Since the above writing the book has been in- 
troduced into the schools of Minneapolis. Bible 
reading is also a custom in others of Minnesota's 


The school law of Iowa states (sec. 1764, p. 57): 

*' The Bible shall not be excluded from any school 
or institution in this State, nor shall any pupil be 
required to read it contrary to the wishes of nis 
parent or guardian." 

Hon. Henry Sabin, Superintendent of Public 

Instruction, Des Moines, Iowa, writes: 

"The great fault in the education of today is un- 
doubtedly the tendency to crowd the intellect, and 
to neglect nearly everything which tends toward 
moral training. I think the selections are most 
judiciously chosen, and that the book is well adapt- 
ed to carry out the praiseworthy design. I cannot 
see how it can be objectionable to any one who has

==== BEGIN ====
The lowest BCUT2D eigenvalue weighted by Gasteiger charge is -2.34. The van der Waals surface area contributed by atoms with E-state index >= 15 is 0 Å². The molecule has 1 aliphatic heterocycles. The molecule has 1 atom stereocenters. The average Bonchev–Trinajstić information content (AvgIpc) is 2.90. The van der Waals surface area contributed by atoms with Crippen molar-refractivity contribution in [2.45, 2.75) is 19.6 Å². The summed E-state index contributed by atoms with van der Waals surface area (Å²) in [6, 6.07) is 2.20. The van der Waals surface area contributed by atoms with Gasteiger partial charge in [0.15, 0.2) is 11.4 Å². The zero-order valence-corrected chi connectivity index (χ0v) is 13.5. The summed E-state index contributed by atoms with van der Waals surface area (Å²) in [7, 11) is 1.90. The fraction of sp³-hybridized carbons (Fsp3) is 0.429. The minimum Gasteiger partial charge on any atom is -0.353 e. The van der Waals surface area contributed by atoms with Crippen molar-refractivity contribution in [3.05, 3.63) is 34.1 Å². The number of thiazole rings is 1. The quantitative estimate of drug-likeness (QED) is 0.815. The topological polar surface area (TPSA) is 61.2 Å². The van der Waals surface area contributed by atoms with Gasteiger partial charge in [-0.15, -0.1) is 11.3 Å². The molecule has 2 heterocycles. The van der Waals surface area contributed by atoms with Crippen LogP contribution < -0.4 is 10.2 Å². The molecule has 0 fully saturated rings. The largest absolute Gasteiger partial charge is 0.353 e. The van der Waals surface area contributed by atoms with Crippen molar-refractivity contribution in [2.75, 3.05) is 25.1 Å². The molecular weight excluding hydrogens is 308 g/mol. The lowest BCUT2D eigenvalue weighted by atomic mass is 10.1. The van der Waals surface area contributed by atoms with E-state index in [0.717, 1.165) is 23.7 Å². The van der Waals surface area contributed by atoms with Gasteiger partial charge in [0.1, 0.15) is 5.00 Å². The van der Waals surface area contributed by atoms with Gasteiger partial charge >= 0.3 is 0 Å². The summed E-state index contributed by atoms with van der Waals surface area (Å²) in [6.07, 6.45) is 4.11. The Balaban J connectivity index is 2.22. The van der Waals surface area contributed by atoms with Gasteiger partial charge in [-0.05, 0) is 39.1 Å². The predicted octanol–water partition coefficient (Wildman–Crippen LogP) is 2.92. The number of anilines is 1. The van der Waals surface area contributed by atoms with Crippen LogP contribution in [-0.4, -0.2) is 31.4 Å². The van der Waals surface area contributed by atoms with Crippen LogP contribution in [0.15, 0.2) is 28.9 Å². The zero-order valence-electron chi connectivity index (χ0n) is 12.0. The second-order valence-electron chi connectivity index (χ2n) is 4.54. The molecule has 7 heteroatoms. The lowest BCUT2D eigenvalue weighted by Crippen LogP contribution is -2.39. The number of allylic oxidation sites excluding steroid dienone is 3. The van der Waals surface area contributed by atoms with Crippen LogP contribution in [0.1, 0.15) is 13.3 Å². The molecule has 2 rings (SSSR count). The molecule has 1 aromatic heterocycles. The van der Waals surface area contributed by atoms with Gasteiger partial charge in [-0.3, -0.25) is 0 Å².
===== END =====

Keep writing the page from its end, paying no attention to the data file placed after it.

the welfare of the children at heart." 


In twenty replies from county and city superin- 
tendents all but two report Bible reading- in all 
or part of their schools. Three Boards report 
special rules on the subject, as follows: 

North Des Moines. 

" 3. A recog-nition of the divine character of Gcd, 
and of the accountability of man, is expected of all 
the teachers, particularly in the brief opening- exer- 
cises of each day; but all matters of a sectarian 
character shall be excluded from the schools." 

Fort Dodge. 

' ' Opening- exercises shall be held in all the de- 
partments, and may consist of Bible reading-, with- 
out note or comment, prayer, music or other appro- 
priate exercises, at the option of the teacher." 


''( School Manual, 4. 48, sees. 50 and 52.) 
''Sec. 50. They shall open the morning- session 
in each school with reading- from the Bible, follow- 
ed by prayer or appropriate sing-ing, at the option 
of the teacher."